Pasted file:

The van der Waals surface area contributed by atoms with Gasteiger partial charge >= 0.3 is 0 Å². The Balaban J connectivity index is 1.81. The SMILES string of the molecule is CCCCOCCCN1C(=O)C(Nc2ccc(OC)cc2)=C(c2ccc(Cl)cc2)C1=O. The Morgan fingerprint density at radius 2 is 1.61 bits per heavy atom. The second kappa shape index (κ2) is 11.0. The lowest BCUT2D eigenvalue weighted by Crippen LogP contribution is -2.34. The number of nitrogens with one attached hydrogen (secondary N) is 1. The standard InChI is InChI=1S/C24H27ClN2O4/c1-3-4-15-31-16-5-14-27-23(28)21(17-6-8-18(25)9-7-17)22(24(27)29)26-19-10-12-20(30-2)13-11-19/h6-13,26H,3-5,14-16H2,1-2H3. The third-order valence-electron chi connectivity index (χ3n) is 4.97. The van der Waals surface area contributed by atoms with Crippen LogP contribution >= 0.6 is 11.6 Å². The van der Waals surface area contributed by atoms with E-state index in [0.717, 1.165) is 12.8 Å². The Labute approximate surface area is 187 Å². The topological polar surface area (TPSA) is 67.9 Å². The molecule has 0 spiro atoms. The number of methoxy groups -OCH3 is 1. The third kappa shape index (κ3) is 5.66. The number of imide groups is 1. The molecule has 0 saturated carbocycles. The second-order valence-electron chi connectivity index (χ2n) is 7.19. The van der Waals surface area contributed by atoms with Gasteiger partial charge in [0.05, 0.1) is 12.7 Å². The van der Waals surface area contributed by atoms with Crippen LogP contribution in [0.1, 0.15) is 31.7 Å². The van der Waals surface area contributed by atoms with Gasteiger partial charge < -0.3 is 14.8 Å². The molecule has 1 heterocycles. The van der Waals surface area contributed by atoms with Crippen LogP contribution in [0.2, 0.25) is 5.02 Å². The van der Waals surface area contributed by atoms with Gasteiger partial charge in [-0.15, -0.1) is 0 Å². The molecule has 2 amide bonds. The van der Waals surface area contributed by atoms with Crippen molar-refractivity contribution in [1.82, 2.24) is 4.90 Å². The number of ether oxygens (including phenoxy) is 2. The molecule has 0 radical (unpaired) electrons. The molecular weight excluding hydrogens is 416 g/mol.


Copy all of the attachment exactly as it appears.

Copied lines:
The van der Waals surface area contributed by atoms with Gasteiger partial charge >= 0.3 is 0 Å². The Balaban J connectivity index is 1.81. The SMILES string of the molecule is CCCCOCCCN1C(=O)C(Nc2ccc(OC)cc2)=C(c2ccc(Cl)cc2)C1=O. The Morgan fingerprint density at radius 2 is 1.61 bits per heavy atom. The second kappa shape index (κ2) is 11.0. The lowest BCUT2D eigenvalue weighted by Crippen LogP contribution is -2.34. The number of nitrogens with one attached hydrogen (secondary N) is 1. The standard InChI is InChI=1S/C24H27ClN2O4/c1-3-4-15-31-16-5-14-27-23(28)21(17-6-8-18(25)9-7-17)22(24(27)29)26-19-10-12-20(30-2)13-11-19/h6-13,26H,3-5,14-16H2,1-2H3. The third-order valence-electron chi connectivity index (χ3n) is 4.97. The van der Waals surface area contributed by atoms with Crippen LogP contribution >= 0.6 is 11.6 Å². The van der Waals surface area contributed by atoms with E-state index in [0.717, 1.165) is 12.8 Å². The Labute approximate surface area is 187 Å². The topological polar surface area (TPSA) is 67.9 Å². The molecule has 0 spiro atoms. The number of methoxy groups -OCH3 is 1. The third kappa shape index (κ3) is 5.66. The number of imide groups is 1. The molecule has 0 saturated carbocycles. The second-order valence-electron chi connectivity index (χ2n) is 7.19. The van der Waals surface area contributed by atoms with Gasteiger partial charge in [0.05, 0.1) is 12.7 Å². The van der Waals surface area contributed by atoms with Crippen LogP contribution in [0.1, 0.15) is 31.7 Å². The van der Waals surface area contributed by atoms with Gasteiger partial charge < -0.3 is 14.8 Å². The molecule has 1 heterocycles. The van der Waals surface area contributed by atoms with Crippen LogP contribution in [0.2, 0.25) is 5.02 Å². The van der Waals surface area contributed by atoms with Gasteiger partial charge in [-0.15, -0.1) is 0 Å². The molecule has 2 amide bonds. The van der Waals surface area contributed by atoms with Crippen molar-refractivity contribution in [1.82, 2.24) is 4.90 Å². The number of ether oxygens (including phenoxy) is 2. The molecule has 0 radical (unpaired) electrons. The molecular weight excluding hydrogens is 416 g/mol.